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A tribute to David di Mambro

It is with great sadness that we announce the death on Friday 17th February of David di Mambro, a valued member of chambers. He will be much missed by all who knew him. Please read a tribute from Mr. Thomas Dumont KC here:

David di Mambro was called to the Bar by the Middle Temple in 1973 as a Blackstone Scholar having studied law at King’s College London. He practised for nigh on 50 years, specialising in Property Law and in Commercial Law. But if that sounds anodyne, it does not give the flavour of the man.

David had an independent spirit and a highly analytical mind. It was his force of character which stood out, as he carved out a successful international career, acting for clients from Moscow to Monserrat. His clients were devoted to him for his tenacious (though even that word does not do his qualities full justice) representation.

He was an awesome litigator, at his absolute best when exposing fraud in what seemed at first glance innocent surroundings, and equally at home in his frequent stomping ground, the Privy Council. There his carefully-crafted legal submissions and admirable brevity always found a good reception. He never took a step backwards, was always on the attack, unsettling the opposition, however grand and supposedly unflappable.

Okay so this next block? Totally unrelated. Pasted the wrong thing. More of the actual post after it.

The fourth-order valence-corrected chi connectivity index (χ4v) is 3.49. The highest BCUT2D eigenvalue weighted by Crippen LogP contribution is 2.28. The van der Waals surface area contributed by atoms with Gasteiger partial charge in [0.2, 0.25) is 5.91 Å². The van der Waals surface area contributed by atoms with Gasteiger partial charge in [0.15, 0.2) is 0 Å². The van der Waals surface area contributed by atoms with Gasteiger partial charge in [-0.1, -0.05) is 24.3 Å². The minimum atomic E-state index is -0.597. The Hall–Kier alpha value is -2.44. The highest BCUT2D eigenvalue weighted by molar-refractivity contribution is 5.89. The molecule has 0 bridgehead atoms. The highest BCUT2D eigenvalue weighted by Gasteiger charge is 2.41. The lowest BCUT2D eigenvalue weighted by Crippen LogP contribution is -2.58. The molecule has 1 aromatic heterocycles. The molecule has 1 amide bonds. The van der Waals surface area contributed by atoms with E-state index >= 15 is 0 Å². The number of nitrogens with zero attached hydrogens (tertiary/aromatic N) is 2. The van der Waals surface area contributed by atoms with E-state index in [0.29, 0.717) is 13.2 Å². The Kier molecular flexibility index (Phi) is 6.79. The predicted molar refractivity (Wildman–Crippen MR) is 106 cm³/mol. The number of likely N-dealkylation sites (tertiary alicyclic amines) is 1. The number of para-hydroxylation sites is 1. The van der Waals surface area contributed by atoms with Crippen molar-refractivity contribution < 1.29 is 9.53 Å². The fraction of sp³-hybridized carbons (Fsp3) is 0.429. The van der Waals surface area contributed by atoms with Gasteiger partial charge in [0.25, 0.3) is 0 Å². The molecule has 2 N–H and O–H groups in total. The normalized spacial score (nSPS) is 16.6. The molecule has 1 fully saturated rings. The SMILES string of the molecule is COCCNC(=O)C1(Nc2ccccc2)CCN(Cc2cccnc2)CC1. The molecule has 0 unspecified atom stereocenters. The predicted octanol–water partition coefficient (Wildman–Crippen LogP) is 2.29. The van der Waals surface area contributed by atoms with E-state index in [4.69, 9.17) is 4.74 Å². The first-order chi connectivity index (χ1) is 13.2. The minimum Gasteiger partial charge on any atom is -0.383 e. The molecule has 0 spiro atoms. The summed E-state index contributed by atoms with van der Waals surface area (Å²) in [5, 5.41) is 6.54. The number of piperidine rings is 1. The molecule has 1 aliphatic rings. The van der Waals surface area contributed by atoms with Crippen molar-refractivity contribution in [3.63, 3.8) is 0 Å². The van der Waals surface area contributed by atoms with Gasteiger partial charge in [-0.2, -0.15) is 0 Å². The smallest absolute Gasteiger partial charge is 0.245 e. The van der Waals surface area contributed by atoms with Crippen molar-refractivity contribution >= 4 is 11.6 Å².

Those he roughed over in court would have been surprised that he was the doyen of the Civil Procedure Rules. He served on the Civil Procedure Rule Committee for an unprecedented 9 years in the enormously important period from 2004 – 2013. Thereafter, he almost singlehandedly helped many other legal systems to adopt the CPR in a way that suited them, ranging from Barbados to the BVI.

He had wide experience and a high reputation as both an arbitrator and – perhaps more surprisingly – a mediator. He was nothing if not direct, and that directness particularly appealed to the international client. He was very proud of his Italian heritage, and had inherited from his father a generosity displayed at its best at home over a beef wellington and very good bottle of red or at his home-from-home, Lords Cricket Ground.

He was exceptionally, and rightly, proud of his adored family: Louise OBE, his wife, who has recently retired as Registrar of the Privy Council and the Supreme Court, and his son, Jules, a banker. David’s sense of humour was acute but he did not spare himself, such as when it had to be explained to him on a cricket tour why all his team mates were shouting “Danny!” at him in the field. David was the double of Danny de Vito.

David was remarkably loyal and supportive to those whom he thought deserved loyalty and support. He fought his cancer with all the doughtiness for which he was known, and helped others in a similar predicament, more than it is possible to say here. We will miss him.